THIRUVANANTHAPURAM: Since last year, the state is battling the pandemic with the help of health workers to police officials to other front-line workers. But little is talked about the contributions of Civil Defence Volunteers (CDV), a wing formed in 2019 to aid the Kerala Fire and Rescue Services Department in emergencies. Currently, around 6,200 volunteers are working as part of the CDV in the nooks and cranny of the state.
The many duties
The CDV members aged 18 and above clad in red t-shirt and black track pants are deployed at several cities across the state. Their activities include surveillance at containment zones, doorstep delivery of essential goods and medicines, guarding quarantine facilities, distributing foods, managing crowds at vaccine centres, creating awareness about the virus and disinfecting the Covid affected areas.
Sidha Kumar V, Civil Defence Thiruvananthapuram regional fire officer says, “A few days ago, we received an enquiry about eye drops for two-year-old Umaima, a native of Thrissur, who had recently undergone surgery.
Since the medicine was unavailable in Thrissur, the parents contacted civil defence wardens and we bought the medicine at our own cost and delivered it by the next day.” Thiruvananthapuram chief divisional warden, Civil Defence, Abhijith V P, shares about his Covid rescue missions. “We have been providing free food packets to the destitute and homeless under our initiative ‘Annam 21’”.
They are also active in blood donation services and 30 CDV’s have donated their blood to the blood bank at RCC last week. “On the World Environment Day, we plan to plant medicinal trees in the place of trees that were collapsed in the recent downpour.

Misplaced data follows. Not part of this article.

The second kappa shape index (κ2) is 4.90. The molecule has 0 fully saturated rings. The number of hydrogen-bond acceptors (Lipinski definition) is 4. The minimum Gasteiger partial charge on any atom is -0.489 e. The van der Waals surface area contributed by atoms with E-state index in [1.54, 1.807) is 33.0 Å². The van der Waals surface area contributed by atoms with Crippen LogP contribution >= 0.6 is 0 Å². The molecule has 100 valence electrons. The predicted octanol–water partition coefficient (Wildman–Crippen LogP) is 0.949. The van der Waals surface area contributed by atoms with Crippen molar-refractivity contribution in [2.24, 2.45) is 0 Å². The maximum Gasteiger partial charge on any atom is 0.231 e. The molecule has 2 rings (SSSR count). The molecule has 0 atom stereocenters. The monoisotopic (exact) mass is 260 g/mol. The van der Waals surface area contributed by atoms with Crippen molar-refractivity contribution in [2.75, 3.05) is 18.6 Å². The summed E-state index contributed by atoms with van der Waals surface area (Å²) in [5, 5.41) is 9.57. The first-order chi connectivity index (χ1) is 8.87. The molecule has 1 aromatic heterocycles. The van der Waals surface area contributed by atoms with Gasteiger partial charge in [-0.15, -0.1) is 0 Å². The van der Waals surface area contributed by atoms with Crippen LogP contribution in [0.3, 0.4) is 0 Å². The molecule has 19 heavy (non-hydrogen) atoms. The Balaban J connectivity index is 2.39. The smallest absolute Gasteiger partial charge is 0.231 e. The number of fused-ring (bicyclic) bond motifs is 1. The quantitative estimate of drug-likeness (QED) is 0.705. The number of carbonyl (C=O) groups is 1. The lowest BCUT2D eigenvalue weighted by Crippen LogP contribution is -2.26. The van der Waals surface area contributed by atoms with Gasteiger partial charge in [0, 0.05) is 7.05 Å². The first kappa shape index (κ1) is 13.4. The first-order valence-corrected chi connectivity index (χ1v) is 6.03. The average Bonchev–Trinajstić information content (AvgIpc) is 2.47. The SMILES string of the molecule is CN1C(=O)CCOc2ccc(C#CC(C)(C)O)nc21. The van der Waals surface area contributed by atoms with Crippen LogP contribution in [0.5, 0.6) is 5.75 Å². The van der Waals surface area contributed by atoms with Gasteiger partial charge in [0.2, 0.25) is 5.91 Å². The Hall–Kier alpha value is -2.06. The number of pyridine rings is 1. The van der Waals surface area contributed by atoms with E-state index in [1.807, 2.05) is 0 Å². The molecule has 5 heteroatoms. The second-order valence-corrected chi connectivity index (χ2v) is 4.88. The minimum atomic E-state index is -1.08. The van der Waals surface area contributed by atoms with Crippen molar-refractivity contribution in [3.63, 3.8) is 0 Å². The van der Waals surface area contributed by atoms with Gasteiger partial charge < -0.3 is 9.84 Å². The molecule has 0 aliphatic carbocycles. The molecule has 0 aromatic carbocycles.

HELP FOR THE ANIMALS TOO
Abhijith shares one of the striking incidents he encountered, “we had a request call from a Covid affected family from Nedumangad, who are dairy farmers. They wanted someone to milk their cow which was in pain since it wasn’t milked for the past few days. We reached the house with a milker and arranged for the next few days too. Not just humans, but animals also need care during this pandemic time”.
WOMEN POWER TOO
Rukma Mohan B explains her reasons for joining the service. “An old woman who was walking beside me suddenly collapsed and I was helpless. To my luck, an auto came and she was hospitalised. That incident led me to join the team and also inspired me to become a CRPF cadet”. But for Vakkom native 31-year-old Sivi Surendran, there were some bitter experiences too.
“Recently, my neighbour called from Gujarat to hospitalise her father who had a decreasing pulse rate. The entire family was Covid positive. When I reached the house, her brother restricted us from entering the house. Even with police help, we failed to shift the patient to the hospital. By the time we entered the house, his father succumbed to death,” she shares.